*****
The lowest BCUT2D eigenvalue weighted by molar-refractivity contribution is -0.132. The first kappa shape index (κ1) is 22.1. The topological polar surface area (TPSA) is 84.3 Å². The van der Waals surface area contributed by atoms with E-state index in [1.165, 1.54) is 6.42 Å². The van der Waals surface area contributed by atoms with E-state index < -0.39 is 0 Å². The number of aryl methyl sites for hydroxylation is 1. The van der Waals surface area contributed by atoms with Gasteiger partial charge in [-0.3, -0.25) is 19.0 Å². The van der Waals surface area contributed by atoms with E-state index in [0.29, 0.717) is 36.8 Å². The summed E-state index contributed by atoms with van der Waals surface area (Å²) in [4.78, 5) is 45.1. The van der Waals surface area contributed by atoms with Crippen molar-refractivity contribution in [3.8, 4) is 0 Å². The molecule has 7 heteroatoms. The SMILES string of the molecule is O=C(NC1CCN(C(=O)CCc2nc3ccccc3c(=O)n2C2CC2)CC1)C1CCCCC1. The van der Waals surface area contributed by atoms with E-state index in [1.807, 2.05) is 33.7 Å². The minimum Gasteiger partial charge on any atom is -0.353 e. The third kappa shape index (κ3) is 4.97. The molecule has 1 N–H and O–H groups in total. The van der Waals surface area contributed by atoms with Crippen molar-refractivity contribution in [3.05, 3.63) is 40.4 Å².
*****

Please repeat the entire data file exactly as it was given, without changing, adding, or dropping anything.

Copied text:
The lowest BCUT2D eigenvalue weighted by molar-refractivity contribution is -0.132. The first kappa shape index (κ1) is 22.1. The topological polar surface area (TPSA) is 84.3 Å². The van der Waals surface area contributed by atoms with E-state index in [1.165, 1.54) is 6.42 Å². The van der Waals surface area contributed by atoms with E-state index < -0.39 is 0 Å². The number of aryl methyl sites for hydroxylation is 1. The van der Waals surface area contributed by atoms with Gasteiger partial charge in [-0.3, -0.25) is 19.0 Å². The van der Waals surface area contributed by atoms with E-state index in [0.29, 0.717) is 36.8 Å². The summed E-state index contributed by atoms with van der Waals surface area (Å²) in [4.78, 5) is 45.1. The van der Waals surface area contributed by atoms with Crippen molar-refractivity contribution in [3.8, 4) is 0 Å². The molecule has 7 heteroatoms. The SMILES string of the molecule is O=C(NC1CCN(C(=O)CCc2nc3ccccc3c(=O)n2C2CC2)CC1)C1CCCCC1. The van der Waals surface area contributed by atoms with E-state index in [1.807, 2.05) is 33.7 Å². The minimum Gasteiger partial charge on any atom is -0.353 e. The third kappa shape index (κ3) is 4.97. The molecule has 1 N–H and O–H groups in total. The van der Waals surface area contributed by atoms with Crippen molar-refractivity contribution in [3.05, 3.63) is 40.4 Å².